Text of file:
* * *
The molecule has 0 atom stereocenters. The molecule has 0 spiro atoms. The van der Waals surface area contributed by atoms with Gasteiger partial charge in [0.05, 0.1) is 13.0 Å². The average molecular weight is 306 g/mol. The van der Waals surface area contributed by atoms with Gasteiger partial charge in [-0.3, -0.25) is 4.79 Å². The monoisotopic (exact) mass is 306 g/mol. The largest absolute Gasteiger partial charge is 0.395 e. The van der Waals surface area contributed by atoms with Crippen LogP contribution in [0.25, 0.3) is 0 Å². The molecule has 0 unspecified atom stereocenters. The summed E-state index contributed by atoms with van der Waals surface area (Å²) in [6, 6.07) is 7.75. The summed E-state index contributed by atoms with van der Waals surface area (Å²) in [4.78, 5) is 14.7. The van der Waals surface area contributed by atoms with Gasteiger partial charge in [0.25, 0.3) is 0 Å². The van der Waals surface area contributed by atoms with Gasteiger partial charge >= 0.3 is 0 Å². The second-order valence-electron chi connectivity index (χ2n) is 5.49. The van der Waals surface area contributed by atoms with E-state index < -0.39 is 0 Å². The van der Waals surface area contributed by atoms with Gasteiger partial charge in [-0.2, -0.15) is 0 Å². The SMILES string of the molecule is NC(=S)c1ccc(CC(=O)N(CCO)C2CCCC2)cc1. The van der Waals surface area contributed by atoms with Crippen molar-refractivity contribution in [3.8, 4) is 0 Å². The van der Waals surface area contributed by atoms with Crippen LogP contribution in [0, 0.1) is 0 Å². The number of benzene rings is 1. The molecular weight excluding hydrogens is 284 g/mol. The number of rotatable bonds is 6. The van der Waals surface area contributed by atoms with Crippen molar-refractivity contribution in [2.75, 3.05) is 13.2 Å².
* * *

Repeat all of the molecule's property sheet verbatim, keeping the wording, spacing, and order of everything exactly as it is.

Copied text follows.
The molecule has 0 atom stereocenters. The molecule has 0 spiro atoms. The van der Waals surface area contributed by atoms with Gasteiger partial charge in [0.05, 0.1) is 13.0 Å². The average molecular weight is 306 g/mol. The van der Waals surface area contributed by atoms with Gasteiger partial charge in [-0.3, -0.25) is 4.79 Å². The monoisotopic (exact) mass is 306 g/mol. The largest absolute Gasteiger partial charge is 0.395 e. The van der Waals surface area contributed by atoms with Crippen LogP contribution in [0.25, 0.3) is 0 Å². The molecule has 0 unspecified atom stereocenters. The summed E-state index contributed by atoms with van der Waals surface area (Å²) in [6, 6.07) is 7.75. The summed E-state index contributed by atoms with van der Waals surface area (Å²) in [4.78, 5) is 14.7. The van der Waals surface area contributed by atoms with Gasteiger partial charge in [0.25, 0.3) is 0 Å². The van der Waals surface area contributed by atoms with Gasteiger partial charge >= 0.3 is 0 Å². The second-order valence-electron chi connectivity index (χ2n) is 5.49. The van der Waals surface area contributed by atoms with E-state index < -0.39 is 0 Å². The van der Waals surface area contributed by atoms with Gasteiger partial charge in [-0.2, -0.15) is 0 Å². The SMILES string of the molecule is NC(=S)c1ccc(CC(=O)N(CCO)C2CCCC2)cc1. The van der Waals surface area contributed by atoms with Crippen molar-refractivity contribution in [3.8, 4) is 0 Å². The van der Waals surface area contributed by atoms with Crippen LogP contribution in [0, 0.1) is 0 Å². The number of benzene rings is 1. The molecular weight excluding hydrogens is 284 g/mol. The number of rotatable bonds is 6. The van der Waals surface area contributed by atoms with Crippen molar-refractivity contribution in [2.75, 3.05) is 13.2 Å².